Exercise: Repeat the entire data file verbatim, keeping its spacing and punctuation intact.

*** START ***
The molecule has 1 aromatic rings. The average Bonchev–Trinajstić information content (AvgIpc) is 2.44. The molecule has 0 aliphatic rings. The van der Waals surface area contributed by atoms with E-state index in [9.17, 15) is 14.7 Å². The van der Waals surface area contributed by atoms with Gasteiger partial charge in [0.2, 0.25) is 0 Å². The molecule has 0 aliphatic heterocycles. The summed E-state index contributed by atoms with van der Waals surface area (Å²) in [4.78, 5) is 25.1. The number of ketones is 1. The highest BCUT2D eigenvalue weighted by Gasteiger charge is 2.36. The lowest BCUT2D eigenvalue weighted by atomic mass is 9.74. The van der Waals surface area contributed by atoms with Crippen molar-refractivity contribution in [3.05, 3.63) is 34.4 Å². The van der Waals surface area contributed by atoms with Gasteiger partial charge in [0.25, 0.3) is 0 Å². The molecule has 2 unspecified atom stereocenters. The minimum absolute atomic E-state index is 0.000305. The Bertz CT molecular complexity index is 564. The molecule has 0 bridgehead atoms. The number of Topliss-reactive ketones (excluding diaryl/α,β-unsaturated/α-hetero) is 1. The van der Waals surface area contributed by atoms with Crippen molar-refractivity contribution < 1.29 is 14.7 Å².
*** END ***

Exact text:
The molecule has 1 aromatic rings. The average Bonchev–Trinajstić information content (AvgIpc) is 2.44. The molecule has 0 aliphatic rings. The van der Waals surface area contributed by atoms with E-state index in [9.17, 15) is 14.7 Å². The van der Waals surface area contributed by atoms with Gasteiger partial charge in [0.2, 0.25) is 0 Å². The molecule has 0 aliphatic heterocycles. The summed E-state index contributed by atoms with van der Waals surface area (Å²) in [4.78, 5) is 25.1. The number of ketones is 1. The highest BCUT2D eigenvalue weighted by Gasteiger charge is 2.36. The lowest BCUT2D eigenvalue weighted by atomic mass is 9.74. The van der Waals surface area contributed by atoms with Crippen molar-refractivity contribution in [3.05, 3.63) is 34.4 Å². The van der Waals surface area contributed by atoms with Gasteiger partial charge in [0.25, 0.3) is 0 Å². The molecule has 2 unspecified atom stereocenters. The minimum absolute atomic E-state index is 0.000305. The Bertz CT molecular complexity index is 564. The molecule has 0 bridgehead atoms. The number of Topliss-reactive ketones (excluding diaryl/α,β-unsaturated/α-hetero) is 1. The van der Waals surface area contributed by atoms with Crippen molar-refractivity contribution < 1.29 is 14.7 Å².